Biomolecular Science and Engineering
Biomolecular science is one area in the life sciences which focuses on the understanding of cellular processes at the molecular level and modifications of extracellular matrix (ECM). Developing an understanding and using this knowledge for manipulating cell and matrix processes in order to predict, prevent or ameliorate medical conditions are key components of biomolecular science and engineering. Research in biomolecular science deals with applications including drug development and delivery, proteomics, and tissue engineering.
Biomedical imaging produces internal images of patients, animals or tissue samples for basic research, preclinical and clinical applications. The focuses are on x-ray and optical tomographic imaging, multi-modality techniques, and their utilities of fundamental, translational and healthcare significance. Research and training involve the entire process from innovation, instrumentation, to validation for real-world impact. We have close collaborative ties with medical schools, and are in strong academic-industrial partnerships such as with the GE Global Research Center.
The musculoskeletal wellbeing of aging individuals is a key factor affecting quality of life. As medical advances continue to extend people's lifespans, the need for musculoskeletal engineering becomes paramount. In response to this critical need, our faculty are investigating, modeling and/or regenerating bone, cartilage, intervertebral discs, muscle, tendon, ligament and skin. This program promotes musculoskeletal research and discovery from molecules to mice to humans. We bring together and prepare future musculoskeletal engineers with expertise in multiscale biomechanics, biomaterials, cell and tissue engineering, in vivo matrix injury models, stem cells and regenerative medicine, and proteomics.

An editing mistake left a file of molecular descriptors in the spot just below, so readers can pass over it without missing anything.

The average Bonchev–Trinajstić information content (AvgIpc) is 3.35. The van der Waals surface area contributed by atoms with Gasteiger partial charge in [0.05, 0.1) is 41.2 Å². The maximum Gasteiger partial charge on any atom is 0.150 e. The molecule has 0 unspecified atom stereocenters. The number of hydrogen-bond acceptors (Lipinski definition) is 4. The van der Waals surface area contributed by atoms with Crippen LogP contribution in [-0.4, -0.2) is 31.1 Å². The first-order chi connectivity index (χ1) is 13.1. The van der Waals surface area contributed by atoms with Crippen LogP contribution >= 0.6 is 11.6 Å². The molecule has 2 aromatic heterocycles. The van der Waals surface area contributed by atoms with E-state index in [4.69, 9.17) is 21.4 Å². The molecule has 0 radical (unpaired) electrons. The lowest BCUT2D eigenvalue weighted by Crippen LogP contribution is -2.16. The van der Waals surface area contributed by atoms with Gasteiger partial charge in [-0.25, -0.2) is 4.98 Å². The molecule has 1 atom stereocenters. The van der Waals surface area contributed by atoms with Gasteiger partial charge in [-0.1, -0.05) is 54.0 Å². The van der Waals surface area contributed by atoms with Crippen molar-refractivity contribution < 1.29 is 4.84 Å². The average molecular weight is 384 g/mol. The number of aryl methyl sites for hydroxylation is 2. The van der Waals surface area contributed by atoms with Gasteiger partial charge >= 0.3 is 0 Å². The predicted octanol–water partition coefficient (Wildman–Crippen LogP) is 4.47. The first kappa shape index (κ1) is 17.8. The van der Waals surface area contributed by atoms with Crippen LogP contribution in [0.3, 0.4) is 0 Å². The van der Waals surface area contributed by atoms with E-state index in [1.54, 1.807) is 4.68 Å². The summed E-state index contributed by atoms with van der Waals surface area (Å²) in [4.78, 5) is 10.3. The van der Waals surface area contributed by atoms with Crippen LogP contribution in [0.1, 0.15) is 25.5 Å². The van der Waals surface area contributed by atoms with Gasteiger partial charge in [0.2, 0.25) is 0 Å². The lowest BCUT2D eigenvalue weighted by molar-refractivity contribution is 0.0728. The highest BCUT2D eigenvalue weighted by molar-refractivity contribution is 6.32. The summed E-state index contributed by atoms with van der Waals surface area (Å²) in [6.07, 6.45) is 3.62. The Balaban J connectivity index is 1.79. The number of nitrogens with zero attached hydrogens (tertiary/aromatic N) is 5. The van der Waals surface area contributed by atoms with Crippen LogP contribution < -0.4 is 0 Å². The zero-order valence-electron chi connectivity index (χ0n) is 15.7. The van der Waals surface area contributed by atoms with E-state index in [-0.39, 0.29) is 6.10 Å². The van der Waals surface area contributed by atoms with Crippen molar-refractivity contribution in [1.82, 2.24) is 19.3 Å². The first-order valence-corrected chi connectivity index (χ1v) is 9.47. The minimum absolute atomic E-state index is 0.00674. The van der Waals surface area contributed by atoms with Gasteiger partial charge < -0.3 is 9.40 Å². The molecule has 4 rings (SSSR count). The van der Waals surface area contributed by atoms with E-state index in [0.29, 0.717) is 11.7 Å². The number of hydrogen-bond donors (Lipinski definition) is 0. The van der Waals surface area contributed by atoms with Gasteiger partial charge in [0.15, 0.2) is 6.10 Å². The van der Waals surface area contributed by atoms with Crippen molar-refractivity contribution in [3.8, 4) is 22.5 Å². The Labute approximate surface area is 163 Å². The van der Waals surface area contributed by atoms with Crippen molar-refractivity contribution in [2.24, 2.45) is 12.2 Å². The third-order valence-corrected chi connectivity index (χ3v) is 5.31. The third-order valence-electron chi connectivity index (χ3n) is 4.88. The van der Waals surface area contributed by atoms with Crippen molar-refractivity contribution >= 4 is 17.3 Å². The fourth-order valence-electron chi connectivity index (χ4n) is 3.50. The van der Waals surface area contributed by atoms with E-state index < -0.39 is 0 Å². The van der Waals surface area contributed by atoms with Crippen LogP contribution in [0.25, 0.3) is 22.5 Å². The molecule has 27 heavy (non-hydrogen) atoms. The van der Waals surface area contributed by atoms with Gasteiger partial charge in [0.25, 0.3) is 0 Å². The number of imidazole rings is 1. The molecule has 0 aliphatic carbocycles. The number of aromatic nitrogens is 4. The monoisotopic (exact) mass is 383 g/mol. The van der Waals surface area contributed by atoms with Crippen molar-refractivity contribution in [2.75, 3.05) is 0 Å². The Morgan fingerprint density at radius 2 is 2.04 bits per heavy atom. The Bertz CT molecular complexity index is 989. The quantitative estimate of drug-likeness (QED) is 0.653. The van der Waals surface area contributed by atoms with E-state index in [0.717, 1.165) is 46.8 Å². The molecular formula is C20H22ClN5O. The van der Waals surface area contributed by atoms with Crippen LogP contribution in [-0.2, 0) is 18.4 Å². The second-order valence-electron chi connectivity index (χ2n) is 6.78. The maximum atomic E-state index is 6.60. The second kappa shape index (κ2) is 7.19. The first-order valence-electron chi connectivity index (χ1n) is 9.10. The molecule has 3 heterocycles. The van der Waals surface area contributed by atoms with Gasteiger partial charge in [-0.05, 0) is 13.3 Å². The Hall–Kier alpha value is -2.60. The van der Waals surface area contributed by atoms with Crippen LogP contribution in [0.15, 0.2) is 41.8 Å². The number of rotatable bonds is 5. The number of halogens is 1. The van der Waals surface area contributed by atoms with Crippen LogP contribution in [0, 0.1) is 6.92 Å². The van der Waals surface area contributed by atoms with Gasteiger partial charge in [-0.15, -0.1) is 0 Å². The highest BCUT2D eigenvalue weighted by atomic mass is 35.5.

Injuries and disease to the nervous system affect all age groups and cost billions of dollars every year in medical expenses and reduced quality of life. Using neurological engineering – a combination of neuroscience and engineering – our faculty and students are developing new approaches to address the functional repair of both large-gap peripheral nerve and spinal cord injuries. This program prepares engineers with training in the areas of cell and tissue engineering, molecular control of neurite guidance, complex multi-cellular models of injury and repair, proteomics, neural stem cells and rational biomaterial design.
Systems Biology and Biocomputation
Systems biology is the coordinated study of biological systems, at the cellular, organ, or whole body level, which aims at achieving a systems-level understanding of biological processes. Systems biology lies at the interface of engineering, computer science, and molecular/cell biology and involves sophisticated computational and high-throughput experimental approaches. One of the key outcomes of systems biology is the development of biomedical models describing the system. These models can be used to test hypotheses in silico, or to design drug targets or intervention strategies.
Vascular disease is the leading cause of heart attack and stroke worldwide. Our researchers are dedicated to development of novel diagnostic and therapeutic agents needed to alleviate the pain and suffering associated with these diseases. Faculty and their students are integrating bioengineering tools with vascular biology to understand the pathophysiological mechanisms of vascular disease, and they are developing methods to guide blood vessel regeneration. Researchers apply multidisciplinary approaches from biomechanics, biomaterials, molecular imaging, cell and tissue engineering to study vascular development and disease at the molecular, cellular and organ levels.